‘Made for Love’ Boss Makes the Most of Music and Minimalism in Home Office

‘Made for Love’ Boss Makes the Most of Music and Minimalism in Home Office


“Made for Love” showrunner Christina Lee usually prefers to write at coffee shops in her Los Angeles neighborhood because at home “there’s always some laundry to fold or toys to put away or a bed to lie down on,” she says with a laugh. So, adjusting to working from home during the COVID-19 pandemic meant making big changes to her space to help her focus.

“I Marie Kondo-ed my office,” she says. “I’m someone who doesn’t like a lot of clutter to begin with, but when you have a husband, a kid, cats, that’s not always up to you. So, I made my office my sanctuary, and I got rid of anything that wasn’t 100% necessary and didn’t, as she would say, spark joy. Usually I only need my laptop or some Post-Its, so what’s in here is [here] to put me in a good headspace.

Memory Wall
Hanging above Lee’s desk is a bulletin board filled with “mementos that trigger happy memories for me,” she says. This includes artwork by her 3-year-old daughter, Stella, as well as family photos and cartoons that Michael Showalter drew when they worked together on “Wet Hot American Summer: First Day of Camp.” The photos and artwork have the most meaning, though, as Lee recalls being told early on in her career that she had to choose between motherhood and becoming a Hollywood boss. Specifically that “I would have to be OK with not having a child or having one but having someone else raise her and basically be a weekend mom,” she says. “And it’s important to me to let young women who are coming up in the business know that is not the case.”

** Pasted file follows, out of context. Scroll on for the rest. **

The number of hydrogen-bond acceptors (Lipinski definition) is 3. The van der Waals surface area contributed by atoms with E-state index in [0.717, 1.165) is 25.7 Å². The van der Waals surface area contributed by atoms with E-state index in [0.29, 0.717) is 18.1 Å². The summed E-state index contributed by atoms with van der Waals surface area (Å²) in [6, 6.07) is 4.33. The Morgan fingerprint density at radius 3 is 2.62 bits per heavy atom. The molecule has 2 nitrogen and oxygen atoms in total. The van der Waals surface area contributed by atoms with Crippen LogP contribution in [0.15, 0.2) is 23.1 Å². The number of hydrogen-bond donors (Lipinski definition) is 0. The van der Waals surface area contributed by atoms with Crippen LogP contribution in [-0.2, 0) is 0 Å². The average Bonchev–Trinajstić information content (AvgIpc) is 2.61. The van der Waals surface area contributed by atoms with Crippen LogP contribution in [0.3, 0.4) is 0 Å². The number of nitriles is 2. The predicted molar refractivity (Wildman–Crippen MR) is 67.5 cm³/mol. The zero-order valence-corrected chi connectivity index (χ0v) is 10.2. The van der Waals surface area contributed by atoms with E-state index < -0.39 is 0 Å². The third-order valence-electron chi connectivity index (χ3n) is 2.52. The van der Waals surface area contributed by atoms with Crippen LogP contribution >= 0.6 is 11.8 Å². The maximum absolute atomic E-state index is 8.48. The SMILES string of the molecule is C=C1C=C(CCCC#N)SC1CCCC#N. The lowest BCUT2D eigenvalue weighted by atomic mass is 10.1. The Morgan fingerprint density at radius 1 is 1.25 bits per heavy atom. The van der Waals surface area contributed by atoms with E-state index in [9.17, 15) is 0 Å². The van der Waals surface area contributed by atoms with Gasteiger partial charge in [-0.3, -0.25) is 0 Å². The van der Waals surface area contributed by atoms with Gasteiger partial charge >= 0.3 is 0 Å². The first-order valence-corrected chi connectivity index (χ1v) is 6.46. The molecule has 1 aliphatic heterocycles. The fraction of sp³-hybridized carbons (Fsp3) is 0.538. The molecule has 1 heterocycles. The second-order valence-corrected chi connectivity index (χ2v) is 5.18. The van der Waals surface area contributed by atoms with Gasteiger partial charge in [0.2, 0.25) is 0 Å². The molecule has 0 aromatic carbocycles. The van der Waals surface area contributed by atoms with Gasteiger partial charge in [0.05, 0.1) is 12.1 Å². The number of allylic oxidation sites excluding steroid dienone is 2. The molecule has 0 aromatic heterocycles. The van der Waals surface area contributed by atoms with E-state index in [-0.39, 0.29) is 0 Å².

Let’s Get Musical
Lee has a love of music that started young. She grew up playing piano and picked the habit up again over the Christmas holiday, when she got a keyboard. With her desk against one wall in her office and the keyboard against the wall directly across from her desk, she can easily slide her chair between the two as needed to stimulate the different parts of her brain. Playing the keyboard not only evokes nostalgic memories — she says that her current go-to performances are of “Moonlight Sonata” and the Pixies’ “Where Is My Mind?”, which were her high school standards — but it also “quiets my brain,” she says. “When I’m playing I’m only focused on that, so it’s a big stress reliever for me.”

Listening While She Works
Music is such an essential part of Lee’s writing process that she makes character-specific soundtracks for her various projects. With “Made for Love,” she also made a soundtrack for the two central locations in the show: the hub and the desert. Much of the music she listened to while writing ended up in the show, she points out, from Weyes Blood to Orville Peck and Tim Heidecker. But just because this is a practical part of her process doesn’t mean Lee doesn’t want it to serve a greater artistic aesthetic, so she made sure to snatch up stylish Bluetooth speakers from Bang & Olufsen.

Perfect Pottery
Lee collects and displays Kat and Roger ceramics all around her house. Some are just “aesthetically pleasing” art pieces, while others serve functions, such as holding her pencils. She is the first in line when they have secret flash sales at their Glassell Park studio, which is in walking distance from her house. “The first time I went, I bought more than I could carry home and had to call my husband and say, ‘You have to meet me because I bought too much!’” While she is “in love” with their designs, she also feels a connection to Roger. “Roger is Korean and I think I feel a kinship with any Korean who’s around the same age doing something creative. It’s not an easy path just because of how we were raised and what the Korean parent-approved professions are,” she explains.

Furry Family
Before Lee met her husband, she says her top five “deal breakers” in a relationship included “somebody who had a cat.” But he had two: Spike and Zusy. “Nearly 10 years later and a bunch of allergy shots later, I will say I’m a bona fide cat lady,” she says. Thirteen-year-old brothers Spike and Zusy have provided Lee and her family extra comfort in the time of COVID. “They’re always around,” she says, noting that they often walk across her computer while she’s writing. Now the question is if she can add a dog into the mix of the fur family. While she doesn’t think Spike and Zusy would like it, she admits she finds herself “scrolling through Petfinder at night like it’s Tinder.

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